Landlords with properties in the R7 000 to R12 000 monthly rental category are seeing 83.63% of their tenants paid up, she says. However, tenants at the low end of the market – with rents of R3 000 a month – are still in distress. Only 65.61% of them are in good standing with their landlords.
“This segment is populated by the most financially fragile part of the tenant population, with very few financial buffers with which to weather storms that may translate into income loss.”
“By that we mean those with acceptable credit scores, sufficient funds for a once-off damage deposit and sufficient monthly disposable income to pay the rent.”
Luring them with good properties
Adrian Goslett, chief executive of Re/Max of Southern Africa suggests landlords invest money into updating and fixing their properties to make them more appealing.
“Right now, supply outweighs demand. We are no longer facing situations where landlords have multiple tenants fighting to have their applications accepted. Instead, landlords will need to make their homes as appealing as possible to ensure that their listing is the one that tenants select over the many other vacant listings.”
As part of this, landlords should take the time to ensure that professional photographs are taken of their homes so that the listing stands out online.
“More so than ever before, the house hunting process begins online. Landlords who do not take the time to ensure that their property is marketed correctly online are dramatically decreasing the true marketing potential of their homes,” says Goslett.
Just Property notes that the tenants are attracted to properties that are:
• Recently upgraded
• Include appliances
• Close to workplaces
• Close to good schools
• Close to amenities
• Have easy access to transport routes
• In good neighbourhoods
Managing good tenants
Once landlords have landed good tenants, they need to know how to manage them and to keep them. Smuts says landlords, or their letting agencies, must make sure their back-office processes are digital to survive distance and financial difficulty.
Bank-integrated automation of rent collection, accounting and outgoing payments is the best way to guarantee accuracy, efficiency and a steady stream of income from debtors when managing a distributed workforce and pressured clientele.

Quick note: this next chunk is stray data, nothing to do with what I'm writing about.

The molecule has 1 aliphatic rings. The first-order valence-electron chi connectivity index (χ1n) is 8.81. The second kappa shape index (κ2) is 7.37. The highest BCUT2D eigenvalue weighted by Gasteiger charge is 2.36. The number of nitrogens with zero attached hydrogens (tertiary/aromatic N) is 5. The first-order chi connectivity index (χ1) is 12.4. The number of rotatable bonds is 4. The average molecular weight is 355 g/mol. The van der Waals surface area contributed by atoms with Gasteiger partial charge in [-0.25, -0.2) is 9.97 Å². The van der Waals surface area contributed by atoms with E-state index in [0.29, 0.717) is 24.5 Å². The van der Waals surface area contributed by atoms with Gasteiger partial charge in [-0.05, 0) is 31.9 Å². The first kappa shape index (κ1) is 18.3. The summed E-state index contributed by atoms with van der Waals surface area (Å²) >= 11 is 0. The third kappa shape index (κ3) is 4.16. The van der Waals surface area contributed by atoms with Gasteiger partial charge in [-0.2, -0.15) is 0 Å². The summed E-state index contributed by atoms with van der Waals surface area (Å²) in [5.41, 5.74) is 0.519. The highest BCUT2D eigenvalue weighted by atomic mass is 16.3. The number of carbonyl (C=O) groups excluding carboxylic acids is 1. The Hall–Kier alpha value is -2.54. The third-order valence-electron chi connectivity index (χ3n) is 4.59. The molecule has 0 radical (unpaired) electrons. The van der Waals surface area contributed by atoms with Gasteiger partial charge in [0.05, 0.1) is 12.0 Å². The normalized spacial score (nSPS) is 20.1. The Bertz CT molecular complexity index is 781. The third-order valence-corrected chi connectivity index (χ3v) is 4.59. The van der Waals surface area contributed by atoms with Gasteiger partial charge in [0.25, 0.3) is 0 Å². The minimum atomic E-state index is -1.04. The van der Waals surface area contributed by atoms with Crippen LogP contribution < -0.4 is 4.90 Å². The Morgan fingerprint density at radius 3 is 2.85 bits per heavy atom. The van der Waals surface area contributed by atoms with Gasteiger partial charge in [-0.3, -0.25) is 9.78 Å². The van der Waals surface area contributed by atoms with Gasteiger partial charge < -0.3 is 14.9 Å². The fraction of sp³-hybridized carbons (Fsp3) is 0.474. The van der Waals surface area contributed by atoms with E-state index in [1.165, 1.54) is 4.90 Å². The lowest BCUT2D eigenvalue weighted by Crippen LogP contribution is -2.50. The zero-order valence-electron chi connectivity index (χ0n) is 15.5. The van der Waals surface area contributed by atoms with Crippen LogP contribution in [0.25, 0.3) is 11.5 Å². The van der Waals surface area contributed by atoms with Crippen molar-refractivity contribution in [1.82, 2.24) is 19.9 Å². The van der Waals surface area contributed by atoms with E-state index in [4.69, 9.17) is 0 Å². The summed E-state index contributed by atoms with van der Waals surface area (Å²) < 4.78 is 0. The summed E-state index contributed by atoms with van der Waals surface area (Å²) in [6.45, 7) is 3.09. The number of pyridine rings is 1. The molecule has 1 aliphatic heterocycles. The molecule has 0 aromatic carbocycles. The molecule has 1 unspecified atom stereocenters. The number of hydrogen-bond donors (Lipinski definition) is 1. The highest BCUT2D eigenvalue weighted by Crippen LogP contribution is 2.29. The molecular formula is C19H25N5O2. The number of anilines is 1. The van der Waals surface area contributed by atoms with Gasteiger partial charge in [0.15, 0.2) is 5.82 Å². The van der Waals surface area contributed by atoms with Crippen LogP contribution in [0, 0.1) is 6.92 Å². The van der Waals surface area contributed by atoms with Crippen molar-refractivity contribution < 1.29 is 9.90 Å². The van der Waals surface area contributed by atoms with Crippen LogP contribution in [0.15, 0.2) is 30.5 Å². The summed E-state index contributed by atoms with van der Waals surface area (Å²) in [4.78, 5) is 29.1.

She advises landlords and agents to give tenants a variety of payment options.
“When collecting rents, it’s ideal to offer your tenants as many payment options as possible. These might include paying in-store at many leading retailers, via instant EFT, debit order or EFT payment.”
Dickens says the margin of error for complacent tenant administration was, even prior to the hard lockdown, under threat.
“Low escalations and higher-than-inflation property costs are slowly eroding profit for some landlords who have not been proactively managing their portfolios.”
Look after your investment
Landlords also need to take good care of their rental properties, says Brian van Wijk, Just Property Midrand franchisee, while Cherise Botha, a rental agent intern with Just Property Margate, says rates, taxes, levies and utility bills must be kept up to date. When accounts are behind there is a risk of disconnection and this makes life difficult for tenants who may decide to vacate your property as a result.
Echoing this, Grant Smee, property entrepreneur and owner of Only Realty says: “Assess your property as you would your business. Make sure that its well looked after, profitable and has the right people behind it. Do maintenance, hold inspections and work closely with the tenants throughout. Even if your place is empty, make sure that it’s kept neat and tidy, and ensure that all your bills are paid up.”
Holding on to good tenants
Without a doubt, landlords need to look after good tenants, states Graham Ross, manager of Just Property Blouberg.
“If you have good paying tenants, keep them, even if it means taking a knock on the rental amount. With Covid-19 affecting the job market, finding good tenants is becoming more difficult and some tenants are cancelling contracts in pursuit of cheaper accommodation.”
Van Wijk adds: “My advice to landlords facing vacancies is to reduce their monthly rent – rather generate a slightly lower but stable income than no income.”